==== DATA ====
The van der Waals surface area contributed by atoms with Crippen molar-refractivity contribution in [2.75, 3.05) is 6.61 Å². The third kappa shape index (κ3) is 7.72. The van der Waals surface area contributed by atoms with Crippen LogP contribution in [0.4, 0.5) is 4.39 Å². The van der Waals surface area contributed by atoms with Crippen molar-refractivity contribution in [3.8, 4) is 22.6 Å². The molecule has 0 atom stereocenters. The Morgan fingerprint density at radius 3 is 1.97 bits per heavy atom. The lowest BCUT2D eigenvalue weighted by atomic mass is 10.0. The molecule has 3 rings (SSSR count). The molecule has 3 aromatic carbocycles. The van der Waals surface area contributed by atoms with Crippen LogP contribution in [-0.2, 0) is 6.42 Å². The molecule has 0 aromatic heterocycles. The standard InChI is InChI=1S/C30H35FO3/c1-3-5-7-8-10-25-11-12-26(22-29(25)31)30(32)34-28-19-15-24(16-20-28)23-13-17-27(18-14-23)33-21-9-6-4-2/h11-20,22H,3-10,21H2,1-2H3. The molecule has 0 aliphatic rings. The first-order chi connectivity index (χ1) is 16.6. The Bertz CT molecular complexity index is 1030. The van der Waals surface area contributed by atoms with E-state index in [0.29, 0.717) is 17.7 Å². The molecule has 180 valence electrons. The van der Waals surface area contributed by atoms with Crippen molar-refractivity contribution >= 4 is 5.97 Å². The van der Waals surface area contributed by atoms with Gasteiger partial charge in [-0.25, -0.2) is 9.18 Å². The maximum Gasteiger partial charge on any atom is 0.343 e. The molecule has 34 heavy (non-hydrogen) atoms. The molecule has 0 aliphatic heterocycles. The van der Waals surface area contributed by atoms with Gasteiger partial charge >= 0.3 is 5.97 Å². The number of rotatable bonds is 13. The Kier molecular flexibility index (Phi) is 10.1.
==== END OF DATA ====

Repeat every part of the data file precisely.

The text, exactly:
The van der Waals surface area contributed by atoms with Crippen molar-refractivity contribution in [2.75, 3.05) is 6.61 Å². The third kappa shape index (κ3) is 7.72. The van der Waals surface area contributed by atoms with Crippen LogP contribution in [0.4, 0.5) is 4.39 Å². The van der Waals surface area contributed by atoms with Crippen molar-refractivity contribution in [3.8, 4) is 22.6 Å². The molecule has 0 atom stereocenters. The Morgan fingerprint density at radius 3 is 1.97 bits per heavy atom. The lowest BCUT2D eigenvalue weighted by atomic mass is 10.0. The molecule has 3 rings (SSSR count). The molecule has 3 aromatic carbocycles. The van der Waals surface area contributed by atoms with Crippen LogP contribution in [-0.2, 0) is 6.42 Å². The molecule has 0 aromatic heterocycles. The standard InChI is InChI=1S/C30H35FO3/c1-3-5-7-8-10-25-11-12-26(22-29(25)31)30(32)34-28-19-15-24(16-20-28)23-13-17-27(18-14-23)33-21-9-6-4-2/h11-20,22H,3-10,21H2,1-2H3. The molecule has 0 aliphatic rings. The first-order chi connectivity index (χ1) is 16.6. The Bertz CT molecular complexity index is 1030. The van der Waals surface area contributed by atoms with E-state index in [0.29, 0.717) is 17.7 Å². The molecule has 180 valence electrons. The van der Waals surface area contributed by atoms with Crippen molar-refractivity contribution >= 4 is 5.97 Å². The van der Waals surface area contributed by atoms with Gasteiger partial charge in [-0.25, -0.2) is 9.18 Å². The maximum Gasteiger partial charge on any atom is 0.343 e. The molecule has 34 heavy (non-hydrogen) atoms. The molecule has 0 aliphatic heterocycles. The van der Waals surface area contributed by atoms with Gasteiger partial charge >= 0.3 is 5.97 Å². The number of rotatable bonds is 13. The Kier molecular flexibility index (Phi) is 10.1.